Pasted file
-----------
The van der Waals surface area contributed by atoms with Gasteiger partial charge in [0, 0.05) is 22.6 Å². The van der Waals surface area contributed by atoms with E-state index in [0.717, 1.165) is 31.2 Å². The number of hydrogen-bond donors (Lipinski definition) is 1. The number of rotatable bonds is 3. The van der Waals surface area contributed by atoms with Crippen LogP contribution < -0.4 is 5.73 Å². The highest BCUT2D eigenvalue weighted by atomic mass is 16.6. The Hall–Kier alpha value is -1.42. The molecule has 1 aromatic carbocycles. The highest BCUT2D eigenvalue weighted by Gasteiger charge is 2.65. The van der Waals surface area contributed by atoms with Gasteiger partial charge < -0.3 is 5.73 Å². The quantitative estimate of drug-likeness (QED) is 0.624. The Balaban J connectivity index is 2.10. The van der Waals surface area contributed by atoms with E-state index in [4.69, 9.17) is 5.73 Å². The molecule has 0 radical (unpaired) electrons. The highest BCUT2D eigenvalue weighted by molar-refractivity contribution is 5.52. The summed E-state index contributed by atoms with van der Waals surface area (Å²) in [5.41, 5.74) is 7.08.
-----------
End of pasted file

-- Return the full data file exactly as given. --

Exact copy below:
The van der Waals surface area contributed by atoms with Gasteiger partial charge in [0, 0.05) is 22.6 Å². The van der Waals surface area contributed by atoms with E-state index in [0.717, 1.165) is 31.2 Å². The number of hydrogen-bond donors (Lipinski definition) is 1. The number of rotatable bonds is 3. The van der Waals surface area contributed by atoms with Crippen LogP contribution < -0.4 is 5.73 Å². The highest BCUT2D eigenvalue weighted by atomic mass is 16.6. The Hall–Kier alpha value is -1.42. The molecule has 1 aromatic carbocycles. The highest BCUT2D eigenvalue weighted by Gasteiger charge is 2.65. The van der Waals surface area contributed by atoms with Gasteiger partial charge < -0.3 is 5.73 Å². The quantitative estimate of drug-likeness (QED) is 0.624. The Balaban J connectivity index is 2.10. The van der Waals surface area contributed by atoms with E-state index in [4.69, 9.17) is 5.73 Å². The molecule has 0 radical (unpaired) electrons. The highest BCUT2D eigenvalue weighted by molar-refractivity contribution is 5.52. The summed E-state index contributed by atoms with van der Waals surface area (Å²) in [5.41, 5.74) is 7.08.